Arabs Wednesday downplayed the importance of the election win by Israel's centrist Kadima party, led by Acting Prime Minister Ehud Olmert. Ahead of the elections, Olmert presented his plan to pull out of much of the West Bank and draw Israel's borders by 2010.
Such unilateral move was rejected Wednesday in a summit of Arab leaders that ended in Sudan.
"The Arab world must study all its options. Because it is absolutely out of the question to accept ... unilateral withdrawals according to Israeli whims. This just doesn't work, and it can only worsen the situation," Arab League Secretary General Amr Moussa told reporters.
The Arab states' joint declaration at the summit reaffirmed that the Palestinian Authority "is a full partner in the peace process." The Arab leaders also renewed their commitment to the 2002 Arab peace initiative, adopted at a summit in Beirut, which offered Israel a comprehensive peace in return for withdrawal from all occupied Arab lands.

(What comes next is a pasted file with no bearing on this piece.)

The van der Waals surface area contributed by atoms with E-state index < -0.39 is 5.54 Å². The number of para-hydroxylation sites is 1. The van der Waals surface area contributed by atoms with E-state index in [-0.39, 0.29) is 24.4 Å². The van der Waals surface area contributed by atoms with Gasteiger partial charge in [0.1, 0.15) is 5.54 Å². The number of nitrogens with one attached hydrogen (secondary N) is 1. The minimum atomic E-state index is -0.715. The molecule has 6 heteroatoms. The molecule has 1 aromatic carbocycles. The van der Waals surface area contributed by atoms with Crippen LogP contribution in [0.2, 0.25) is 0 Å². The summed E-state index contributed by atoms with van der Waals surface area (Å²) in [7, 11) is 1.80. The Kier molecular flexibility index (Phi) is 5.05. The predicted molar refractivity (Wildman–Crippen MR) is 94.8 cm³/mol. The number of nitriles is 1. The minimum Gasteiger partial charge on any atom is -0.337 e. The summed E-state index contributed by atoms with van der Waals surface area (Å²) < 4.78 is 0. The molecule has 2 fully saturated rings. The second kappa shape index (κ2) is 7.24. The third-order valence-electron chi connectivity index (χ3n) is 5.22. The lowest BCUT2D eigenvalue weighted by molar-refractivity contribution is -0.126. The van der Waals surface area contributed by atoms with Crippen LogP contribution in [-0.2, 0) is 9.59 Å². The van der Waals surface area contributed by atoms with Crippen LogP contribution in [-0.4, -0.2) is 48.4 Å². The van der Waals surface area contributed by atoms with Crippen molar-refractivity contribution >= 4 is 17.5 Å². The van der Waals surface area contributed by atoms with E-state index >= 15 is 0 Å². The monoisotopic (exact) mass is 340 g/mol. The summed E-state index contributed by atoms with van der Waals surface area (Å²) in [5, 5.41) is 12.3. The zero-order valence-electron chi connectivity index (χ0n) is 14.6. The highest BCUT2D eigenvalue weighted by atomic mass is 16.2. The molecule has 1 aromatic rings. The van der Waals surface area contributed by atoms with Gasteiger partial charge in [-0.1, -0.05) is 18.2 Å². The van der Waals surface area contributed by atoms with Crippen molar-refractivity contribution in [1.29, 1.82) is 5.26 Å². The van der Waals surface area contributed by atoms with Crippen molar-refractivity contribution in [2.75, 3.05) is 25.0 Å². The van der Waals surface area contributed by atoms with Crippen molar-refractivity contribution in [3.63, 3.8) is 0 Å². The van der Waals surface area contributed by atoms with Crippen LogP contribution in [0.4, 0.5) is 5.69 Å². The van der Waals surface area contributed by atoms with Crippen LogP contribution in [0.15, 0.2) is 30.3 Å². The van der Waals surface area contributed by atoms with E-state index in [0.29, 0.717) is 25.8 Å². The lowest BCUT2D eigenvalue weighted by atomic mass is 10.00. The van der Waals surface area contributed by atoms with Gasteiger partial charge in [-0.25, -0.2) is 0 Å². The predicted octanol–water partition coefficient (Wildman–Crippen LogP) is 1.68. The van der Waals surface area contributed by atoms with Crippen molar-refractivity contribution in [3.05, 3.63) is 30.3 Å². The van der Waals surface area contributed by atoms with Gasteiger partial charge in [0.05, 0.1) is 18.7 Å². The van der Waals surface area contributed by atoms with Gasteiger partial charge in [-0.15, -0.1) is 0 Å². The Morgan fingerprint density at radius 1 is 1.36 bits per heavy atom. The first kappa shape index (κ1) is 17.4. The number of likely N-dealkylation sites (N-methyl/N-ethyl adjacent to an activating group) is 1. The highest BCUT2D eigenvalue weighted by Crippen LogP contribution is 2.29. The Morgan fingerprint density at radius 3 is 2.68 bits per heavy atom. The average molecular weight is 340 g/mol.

"We were expecting (the election results)," Syrian Foreign Minister Walid Moallem told reporters in Sudan. "But it's important to have a comprehensive withdrawal from the lands occupied in 1967."
Egypt chose not to immediately take a stand on the vote. However, Foreign Minister Ahmed Abul Gheit warned Israel against making unilateral moves. "The coming Israeli government must stay away from unilateral measures and move toward peace according to the Arab initiative," he told reporters.
Incoming Palestinian Prime Minister Ismail Haniyeh told Al-Jazeera television that he was against Olmert's withdrawal plan. "Such a plan definitely won't be accepted by the Palestinian people or the Palestinian government," he said.